Development of Illini Drive on the community's southwest side has been ongoing for roughly a year but since November, there's been minimal movement. Tuesday night at the Clinton City Council meeting, Neil Fenwick from the Farnsworth group indicates the rains of the spring have resulted in the moisture of the ground has resulted in problems that have held up pavement being laid.

 

 

Council members seemed to be upset the paving could have been done last November but it was not and now it is costing the City extra money to mitigate the extra moisture to allow the pavement to be laid without issues in the future. Clinton Public Works Director Steve Lobb says he is disappointed this was not done last spring but the reality is, they need to start finding solutions.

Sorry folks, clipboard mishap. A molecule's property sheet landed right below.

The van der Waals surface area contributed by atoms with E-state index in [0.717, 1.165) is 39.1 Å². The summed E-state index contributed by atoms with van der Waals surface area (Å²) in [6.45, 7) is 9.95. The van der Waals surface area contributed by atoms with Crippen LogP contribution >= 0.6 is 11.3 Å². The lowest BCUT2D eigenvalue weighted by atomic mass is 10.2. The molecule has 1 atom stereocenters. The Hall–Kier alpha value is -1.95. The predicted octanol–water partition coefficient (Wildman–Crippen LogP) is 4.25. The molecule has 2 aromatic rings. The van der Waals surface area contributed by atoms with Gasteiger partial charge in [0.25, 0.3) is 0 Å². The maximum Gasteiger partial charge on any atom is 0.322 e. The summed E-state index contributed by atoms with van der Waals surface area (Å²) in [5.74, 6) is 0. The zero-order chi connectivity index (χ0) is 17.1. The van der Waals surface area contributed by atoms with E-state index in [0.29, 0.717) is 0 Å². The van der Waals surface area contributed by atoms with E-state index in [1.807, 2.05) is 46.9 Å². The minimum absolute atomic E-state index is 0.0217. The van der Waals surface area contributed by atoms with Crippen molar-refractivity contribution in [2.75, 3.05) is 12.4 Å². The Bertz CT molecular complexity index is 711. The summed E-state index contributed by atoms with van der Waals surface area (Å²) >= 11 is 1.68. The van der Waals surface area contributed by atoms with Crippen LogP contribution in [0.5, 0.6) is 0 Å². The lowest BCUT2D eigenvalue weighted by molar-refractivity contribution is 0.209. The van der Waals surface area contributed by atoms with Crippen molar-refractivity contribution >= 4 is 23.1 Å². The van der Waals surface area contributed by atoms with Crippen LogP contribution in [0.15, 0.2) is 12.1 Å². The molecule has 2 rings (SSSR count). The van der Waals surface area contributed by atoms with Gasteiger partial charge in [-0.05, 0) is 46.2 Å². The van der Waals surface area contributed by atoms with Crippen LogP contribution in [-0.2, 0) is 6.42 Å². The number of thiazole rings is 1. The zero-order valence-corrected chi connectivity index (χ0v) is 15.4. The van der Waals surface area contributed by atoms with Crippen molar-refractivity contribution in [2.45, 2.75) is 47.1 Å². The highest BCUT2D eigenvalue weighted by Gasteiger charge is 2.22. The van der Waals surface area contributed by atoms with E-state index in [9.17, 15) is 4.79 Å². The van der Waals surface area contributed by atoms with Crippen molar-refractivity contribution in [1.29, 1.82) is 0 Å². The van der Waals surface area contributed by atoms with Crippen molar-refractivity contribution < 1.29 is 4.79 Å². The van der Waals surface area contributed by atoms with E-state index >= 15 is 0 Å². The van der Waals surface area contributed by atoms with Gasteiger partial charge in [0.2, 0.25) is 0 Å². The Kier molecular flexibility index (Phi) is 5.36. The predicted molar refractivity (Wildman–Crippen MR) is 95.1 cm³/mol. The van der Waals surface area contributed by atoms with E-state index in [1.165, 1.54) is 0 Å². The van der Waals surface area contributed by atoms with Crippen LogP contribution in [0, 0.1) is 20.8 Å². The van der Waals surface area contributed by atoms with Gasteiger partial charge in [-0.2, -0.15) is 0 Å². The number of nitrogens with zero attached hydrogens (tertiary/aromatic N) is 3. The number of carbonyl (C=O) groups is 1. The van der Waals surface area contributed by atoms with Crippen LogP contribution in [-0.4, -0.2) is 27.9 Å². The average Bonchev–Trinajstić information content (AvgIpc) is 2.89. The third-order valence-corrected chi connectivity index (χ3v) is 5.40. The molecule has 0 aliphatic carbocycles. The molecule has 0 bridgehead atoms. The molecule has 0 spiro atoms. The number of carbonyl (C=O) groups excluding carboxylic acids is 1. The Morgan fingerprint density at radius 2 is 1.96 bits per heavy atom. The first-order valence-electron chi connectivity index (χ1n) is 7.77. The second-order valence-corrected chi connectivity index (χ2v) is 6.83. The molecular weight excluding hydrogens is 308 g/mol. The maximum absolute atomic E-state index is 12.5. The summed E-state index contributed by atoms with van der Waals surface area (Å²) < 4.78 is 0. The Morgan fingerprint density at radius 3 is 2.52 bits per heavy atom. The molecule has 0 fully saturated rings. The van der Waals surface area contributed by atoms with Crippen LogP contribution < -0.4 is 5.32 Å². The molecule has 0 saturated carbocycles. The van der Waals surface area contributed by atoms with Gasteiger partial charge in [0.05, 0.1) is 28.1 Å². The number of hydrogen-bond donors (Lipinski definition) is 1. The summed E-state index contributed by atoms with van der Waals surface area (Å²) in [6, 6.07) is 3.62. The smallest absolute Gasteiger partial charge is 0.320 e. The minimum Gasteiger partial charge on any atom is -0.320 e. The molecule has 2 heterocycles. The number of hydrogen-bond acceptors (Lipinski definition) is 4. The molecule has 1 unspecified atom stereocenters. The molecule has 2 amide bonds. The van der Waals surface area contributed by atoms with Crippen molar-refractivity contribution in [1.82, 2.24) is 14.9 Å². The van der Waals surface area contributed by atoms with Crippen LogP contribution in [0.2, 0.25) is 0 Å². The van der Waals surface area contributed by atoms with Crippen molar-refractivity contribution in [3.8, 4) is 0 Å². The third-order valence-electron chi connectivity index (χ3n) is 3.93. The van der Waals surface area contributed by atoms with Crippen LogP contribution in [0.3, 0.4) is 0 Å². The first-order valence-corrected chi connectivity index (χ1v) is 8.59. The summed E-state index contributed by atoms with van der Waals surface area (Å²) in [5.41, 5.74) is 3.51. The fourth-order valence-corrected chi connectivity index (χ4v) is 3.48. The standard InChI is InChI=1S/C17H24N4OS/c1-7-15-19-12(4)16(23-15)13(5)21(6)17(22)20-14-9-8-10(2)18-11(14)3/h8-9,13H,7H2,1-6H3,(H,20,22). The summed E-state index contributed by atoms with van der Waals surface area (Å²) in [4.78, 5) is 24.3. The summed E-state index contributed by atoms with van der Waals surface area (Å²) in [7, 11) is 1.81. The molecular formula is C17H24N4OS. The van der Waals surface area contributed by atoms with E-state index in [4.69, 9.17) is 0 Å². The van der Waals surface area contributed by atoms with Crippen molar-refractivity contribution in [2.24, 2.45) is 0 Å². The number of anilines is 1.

Council members agreed to move forward with the recommendation from Farnsworth but Commissioners were adamant they let the contractor, Stark Excavating be aware of the displeasure the job was not done when at the opportune, and agreed upon time, of last fall.

 

 

To properly accept bids but to move forward on the work, City Attorney Steve Meyers recommended the Council recess the Tuesday meeting to next Tuesday night to approve the bids at that time but allow the contractors to move forward on work necessary. 

 

While Farnsworth stressed they could not guarantee the mitigations would be 100-percent effective, they felt it was a quality solution but also noted prime working days were being wasted.

Clinton YMCA Highlighting Insurance Coverage Programs for Help with Membership Costs

A central Illinois health and wellness non-profit is highlighting how your insurance might be able to help cover membership costs.